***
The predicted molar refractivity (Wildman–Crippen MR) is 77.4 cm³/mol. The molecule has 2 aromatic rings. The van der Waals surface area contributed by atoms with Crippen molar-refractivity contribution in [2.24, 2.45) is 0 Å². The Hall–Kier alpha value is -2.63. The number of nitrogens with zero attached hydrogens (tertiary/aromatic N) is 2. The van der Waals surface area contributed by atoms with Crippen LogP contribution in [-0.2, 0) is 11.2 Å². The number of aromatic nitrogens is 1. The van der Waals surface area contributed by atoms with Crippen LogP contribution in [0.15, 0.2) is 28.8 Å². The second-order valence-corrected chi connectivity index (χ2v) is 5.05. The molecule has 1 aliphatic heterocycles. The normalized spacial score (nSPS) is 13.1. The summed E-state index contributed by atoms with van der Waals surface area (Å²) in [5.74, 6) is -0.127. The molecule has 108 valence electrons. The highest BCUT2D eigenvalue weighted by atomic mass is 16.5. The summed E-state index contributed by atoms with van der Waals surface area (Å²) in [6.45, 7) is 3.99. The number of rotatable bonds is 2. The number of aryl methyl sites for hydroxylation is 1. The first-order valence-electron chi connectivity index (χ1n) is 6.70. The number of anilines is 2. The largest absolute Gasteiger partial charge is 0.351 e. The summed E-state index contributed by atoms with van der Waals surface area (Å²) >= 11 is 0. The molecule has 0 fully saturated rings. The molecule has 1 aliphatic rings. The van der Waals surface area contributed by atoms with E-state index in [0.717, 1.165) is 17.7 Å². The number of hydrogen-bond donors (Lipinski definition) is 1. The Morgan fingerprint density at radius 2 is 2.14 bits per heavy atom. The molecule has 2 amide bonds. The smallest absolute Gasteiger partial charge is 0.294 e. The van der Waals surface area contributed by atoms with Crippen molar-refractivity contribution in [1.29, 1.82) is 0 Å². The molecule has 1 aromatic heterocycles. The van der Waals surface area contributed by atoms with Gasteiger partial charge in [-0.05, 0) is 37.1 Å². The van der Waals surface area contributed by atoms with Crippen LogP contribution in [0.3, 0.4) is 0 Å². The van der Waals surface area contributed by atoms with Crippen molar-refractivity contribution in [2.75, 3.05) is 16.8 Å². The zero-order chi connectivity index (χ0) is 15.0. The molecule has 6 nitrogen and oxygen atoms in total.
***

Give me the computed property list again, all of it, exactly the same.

The predicted molar refractivity (Wildman–Crippen MR) is 77.4 cm³/mol. The molecule has 2 aromatic rings. The van der Waals surface area contributed by atoms with Crippen molar-refractivity contribution in [2.24, 2.45) is 0 Å². The Hall–Kier alpha value is -2.63. The number of nitrogens with zero attached hydrogens (tertiary/aromatic N) is 2. The van der Waals surface area contributed by atoms with Crippen LogP contribution in [-0.2, 0) is 11.2 Å². The number of aromatic nitrogens is 1. The van der Waals surface area contributed by atoms with Crippen LogP contribution in [0.15, 0.2) is 28.8 Å². The second-order valence-corrected chi connectivity index (χ2v) is 5.05. The molecule has 1 aliphatic heterocycles. The normalized spacial score (nSPS) is 13.1. The summed E-state index contributed by atoms with van der Waals surface area (Å²) in [5.74, 6) is -0.127. The molecule has 108 valence electrons. The highest BCUT2D eigenvalue weighted by atomic mass is 16.5. The summed E-state index contributed by atoms with van der Waals surface area (Å²) in [6.45, 7) is 3.99. The number of rotatable bonds is 2. The number of aryl methyl sites for hydroxylation is 1. The first-order valence-electron chi connectivity index (χ1n) is 6.70. The number of anilines is 2. The largest absolute Gasteiger partial charge is 0.351 e. The summed E-state index contributed by atoms with van der Waals surface area (Å²) >= 11 is 0. The molecule has 0 fully saturated rings. The molecule has 1 aliphatic rings. The van der Waals surface area contributed by atoms with E-state index in [0.717, 1.165) is 17.7 Å². The number of hydrogen-bond donors (Lipinski definition) is 1. The Morgan fingerprint density at radius 2 is 2.14 bits per heavy atom. The molecule has 2 amide bonds. The smallest absolute Gasteiger partial charge is 0.294 e. The van der Waals surface area contributed by atoms with Crippen molar-refractivity contribution in [1.29, 1.82) is 0 Å². The molecule has 1 aromatic heterocycles. The van der Waals surface area contributed by atoms with Gasteiger partial charge in [-0.05, 0) is 37.1 Å². The van der Waals surface area contributed by atoms with Crippen LogP contribution in [0.3, 0.4) is 0 Å². The van der Waals surface area contributed by atoms with Crippen molar-refractivity contribution in [2.75, 3.05) is 16.8 Å². The zero-order chi connectivity index (χ0) is 15.0. The molecule has 6 nitrogen and oxygen atoms in total.